Unreliable transit is a tragedy, a drain on the economy. It limits people’s ability to live healthy and productive lives. And that could be the way the whole United States is heading, if House Republicans have their way.
Detroit is a very unusual case among large cities, in that its transit system does not have its own dedicated source of funding. Detroit DOT funds its transit system through whatever money is available in the general fund. And guess what? That’s not enough to run a decent transit system, especially right now.
The scary thing is that House Republicans are basically planning the same funding arrangement for the entire nation. Their transportation bill would strip dedicated funding for transit, channel all gas tax revenues toward road building, and leave transit to scrap for unreliable general fund revenues.
What could possibly go wrong? A lot, says Joel Batterman at Network blog Transport Michigan:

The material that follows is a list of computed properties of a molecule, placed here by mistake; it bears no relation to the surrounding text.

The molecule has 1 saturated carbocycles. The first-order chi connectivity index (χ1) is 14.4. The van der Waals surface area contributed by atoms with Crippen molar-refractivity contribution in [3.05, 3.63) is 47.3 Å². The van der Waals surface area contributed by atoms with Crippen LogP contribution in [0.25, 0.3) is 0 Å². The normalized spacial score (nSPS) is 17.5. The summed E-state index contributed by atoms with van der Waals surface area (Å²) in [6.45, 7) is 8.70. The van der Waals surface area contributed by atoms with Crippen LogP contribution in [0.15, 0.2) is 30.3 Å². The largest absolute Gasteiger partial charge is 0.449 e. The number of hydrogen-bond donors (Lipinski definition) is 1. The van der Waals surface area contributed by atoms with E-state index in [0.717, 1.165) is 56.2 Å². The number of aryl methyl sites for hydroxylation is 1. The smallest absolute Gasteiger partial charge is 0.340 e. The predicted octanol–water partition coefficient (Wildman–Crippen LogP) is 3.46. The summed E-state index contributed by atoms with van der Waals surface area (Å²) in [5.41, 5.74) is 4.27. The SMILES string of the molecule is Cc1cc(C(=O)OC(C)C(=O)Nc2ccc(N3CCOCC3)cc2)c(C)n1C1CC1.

In the past few months, there’s been a lot of transit news in Michigan, from the unfolding saga of Woodward Avenue rail to new efforts to forge a regional transit authority. But meanwhile, metro Detroit’s public transit crisis continues to upend people’s lives. The video above, produced by University of Michigan School of Public Health students for community organizing group MOSES, may be the most eloquent testimony yet to the trials of living in constant doubt of the basic individual right to move about.
Bus service in Detroit is so bad because the city still pays for transit out of its general fund, instead of through a special regional tax or some other dedicated funding source. That forces transit to compete with other programs – and means that transit constantly gets the ax, since riders are usually a poorer, less powerful subset of the citizenry.
This is precisely the situation that the House bill proposes to take nationwide. The bill eliminates all dedicated federal money for public transit, a provision that’s been around since the Reagan adminstration, and makes vital transit funding compete with other priorities. It’s a slap in the face to transit riders across the country, like the already suffering individuals in the video above, and it has to be stopped. Follow the link here to do your part.
Elsewhere on the Network today: Bike Portland reports that Oregon leaders are exploring replacing the gas tax with a levy on vehicle miles traveled. Cap’n Transit shares research showing that people who travel by car are resistant to walking, or making multiple stops. And NRDC’s Switchboard blog says the real winner of the Superbowl is walkable downtowns like Indianapolis.